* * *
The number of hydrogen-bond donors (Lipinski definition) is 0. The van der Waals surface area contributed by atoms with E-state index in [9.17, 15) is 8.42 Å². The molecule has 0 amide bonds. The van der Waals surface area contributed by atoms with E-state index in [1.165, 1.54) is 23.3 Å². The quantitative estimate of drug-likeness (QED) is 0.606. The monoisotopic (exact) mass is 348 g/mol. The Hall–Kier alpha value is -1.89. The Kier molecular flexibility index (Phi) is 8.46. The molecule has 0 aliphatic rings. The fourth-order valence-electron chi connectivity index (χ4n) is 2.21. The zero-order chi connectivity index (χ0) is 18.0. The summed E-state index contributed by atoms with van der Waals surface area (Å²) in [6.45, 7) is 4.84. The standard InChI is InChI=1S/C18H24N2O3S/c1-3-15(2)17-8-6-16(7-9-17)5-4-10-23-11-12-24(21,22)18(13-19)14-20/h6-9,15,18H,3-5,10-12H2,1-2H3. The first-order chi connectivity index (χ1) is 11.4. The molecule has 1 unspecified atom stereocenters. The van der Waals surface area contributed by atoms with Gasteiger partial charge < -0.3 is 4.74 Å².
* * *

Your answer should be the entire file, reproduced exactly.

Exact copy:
The number of hydrogen-bond donors (Lipinski definition) is 0. The van der Waals surface area contributed by atoms with E-state index in [9.17, 15) is 8.42 Å². The molecule has 0 amide bonds. The van der Waals surface area contributed by atoms with E-state index in [1.165, 1.54) is 23.3 Å². The quantitative estimate of drug-likeness (QED) is 0.606. The monoisotopic (exact) mass is 348 g/mol. The Hall–Kier alpha value is -1.89. The Kier molecular flexibility index (Phi) is 8.46. The molecule has 0 aliphatic rings. The fourth-order valence-electron chi connectivity index (χ4n) is 2.21. The zero-order chi connectivity index (χ0) is 18.0. The summed E-state index contributed by atoms with van der Waals surface area (Å²) in [6.45, 7) is 4.84. The standard InChI is InChI=1S/C18H24N2O3S/c1-3-15(2)17-8-6-16(7-9-17)5-4-10-23-11-12-24(21,22)18(13-19)14-20/h6-9,15,18H,3-5,10-12H2,1-2H3. The first-order chi connectivity index (χ1) is 11.4. The molecule has 1 unspecified atom stereocenters. The van der Waals surface area contributed by atoms with Gasteiger partial charge < -0.3 is 4.74 Å².